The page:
Fans of yoga claim that yoga is proven to provide anxiety relief. Evidence that yoga provides anxiety relief was scarce about 30 years ago. Given that an estimated 20 percent of Americans now take some sort of pill for a psychological problem, anxiety relief is a major selling point for yoga. However, is there anything more than anecdotal evidence to support this claim? The next time a yoga student asks you this question, here’s how you can respond. There is a lot of research, which you can share with students, friends, family, and yoga skeptics. Please bear in mind, this subject is deep and this article will scratch the surface. This is why so many resources and studies are provided.
University of Rochester Study on Cancer, Sleep and Yoga
Cancer patients or those who have previously had cancer are one of the groups of people most at risk for anxiety disorders. As many as 30 percent to 90 percent of people who have had cancer report that they have trouble sleeping at night; while some of this insomnia is due to cancer treatments, others have sleepless nights due to anxiety over their illness.
Anxiety and insomnia tend to form an evil alliance, when we are coping with challenging times in our lives. Researchers at the University of Rochester studied over 400 individuals in 12 different cities with a history of cancer who also had trouble sleeping. Half of them took yoga sessions, while the other half stuck with standard medical interventions for their sleeplessness. Those taking yoga classes were able to reduce how frequently they took a sleep aid by more than 20 percent while also reporting less daytime sleepiness and improved quality of sleep. This is just one of many studies that shows yoga provides anxiety relief and relief from insomnia to anyone who wants to practice.
Harvard Review of Yoga Studies
In 2009, a Harvard Health Publications newsletter called the “Harvard Mental Health Letter” reviewed a number of studies involving yoga, anxiety and depression. The newsletter article concluded that several studies from the past decade offer compelling evidence that yoga definitely helps regulate the stress response system of the body, thereby reducing anxiety and the physical symptoms associated with it. Here are a few highlights from that newsletter article:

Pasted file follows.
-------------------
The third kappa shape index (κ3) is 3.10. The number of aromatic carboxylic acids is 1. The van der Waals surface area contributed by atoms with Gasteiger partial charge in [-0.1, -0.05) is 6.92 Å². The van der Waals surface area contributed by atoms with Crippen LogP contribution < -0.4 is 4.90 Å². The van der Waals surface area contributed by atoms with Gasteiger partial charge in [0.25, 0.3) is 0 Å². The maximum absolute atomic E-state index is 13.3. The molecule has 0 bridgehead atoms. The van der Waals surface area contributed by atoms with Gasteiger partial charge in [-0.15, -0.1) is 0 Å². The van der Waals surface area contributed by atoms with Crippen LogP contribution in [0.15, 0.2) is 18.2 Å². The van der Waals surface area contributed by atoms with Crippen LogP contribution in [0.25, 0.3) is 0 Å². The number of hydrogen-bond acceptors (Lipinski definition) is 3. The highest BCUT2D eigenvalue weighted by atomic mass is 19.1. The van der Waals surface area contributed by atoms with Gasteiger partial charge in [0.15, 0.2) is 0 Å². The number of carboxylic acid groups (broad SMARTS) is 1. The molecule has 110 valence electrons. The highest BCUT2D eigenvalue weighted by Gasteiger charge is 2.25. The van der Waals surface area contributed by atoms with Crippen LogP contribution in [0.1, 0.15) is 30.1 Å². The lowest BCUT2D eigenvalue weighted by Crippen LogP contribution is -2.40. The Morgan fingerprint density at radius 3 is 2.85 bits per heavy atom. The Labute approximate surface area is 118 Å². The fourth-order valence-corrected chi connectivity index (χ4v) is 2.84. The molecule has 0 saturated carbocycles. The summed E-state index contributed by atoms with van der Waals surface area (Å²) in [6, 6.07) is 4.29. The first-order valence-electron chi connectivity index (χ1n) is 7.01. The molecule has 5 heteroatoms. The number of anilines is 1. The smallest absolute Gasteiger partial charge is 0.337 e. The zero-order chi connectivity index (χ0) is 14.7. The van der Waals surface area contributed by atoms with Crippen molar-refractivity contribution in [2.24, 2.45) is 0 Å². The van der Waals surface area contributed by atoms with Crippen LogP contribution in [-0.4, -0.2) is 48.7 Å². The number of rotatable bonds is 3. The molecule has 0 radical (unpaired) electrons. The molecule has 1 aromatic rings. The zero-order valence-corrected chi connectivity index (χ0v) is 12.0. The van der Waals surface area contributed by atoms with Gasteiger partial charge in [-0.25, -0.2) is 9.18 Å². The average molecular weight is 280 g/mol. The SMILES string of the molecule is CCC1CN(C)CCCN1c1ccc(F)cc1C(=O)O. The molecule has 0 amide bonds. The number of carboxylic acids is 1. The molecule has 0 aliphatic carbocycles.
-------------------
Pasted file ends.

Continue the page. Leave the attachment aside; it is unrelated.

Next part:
– A German study in 2005 looked at women with depression and anxiety. After three months of yoga, these women reduced their self-reported depression by 50 percent and their anxiety by 30 percent.
– In a New Hampshire psychiatric hospital, schizophrenic patients who took yoga classes reported short-term improvements in anxiety, depression, hostility and similar mental problems.
– An Australian study wanted to see if yoga could improve PTSD symptoms in disabled Vietnam veterans. At the end of six weeks of yoga, the PTSD symptoms of veterans in the study went from “moderate to severe” to “mild to moderate.” By comparison, those in the control group reported no significant change in their symptoms.
The studies mentioned above demonstrate that yoga provides anxiety relief and they are just the beginning of waves of new research-based proof demonstrating that yoga helps in reducing anxiety. Without doubt, similar studies in the future will confirm what thousands of yoga practitioners have already experienced for themselves.
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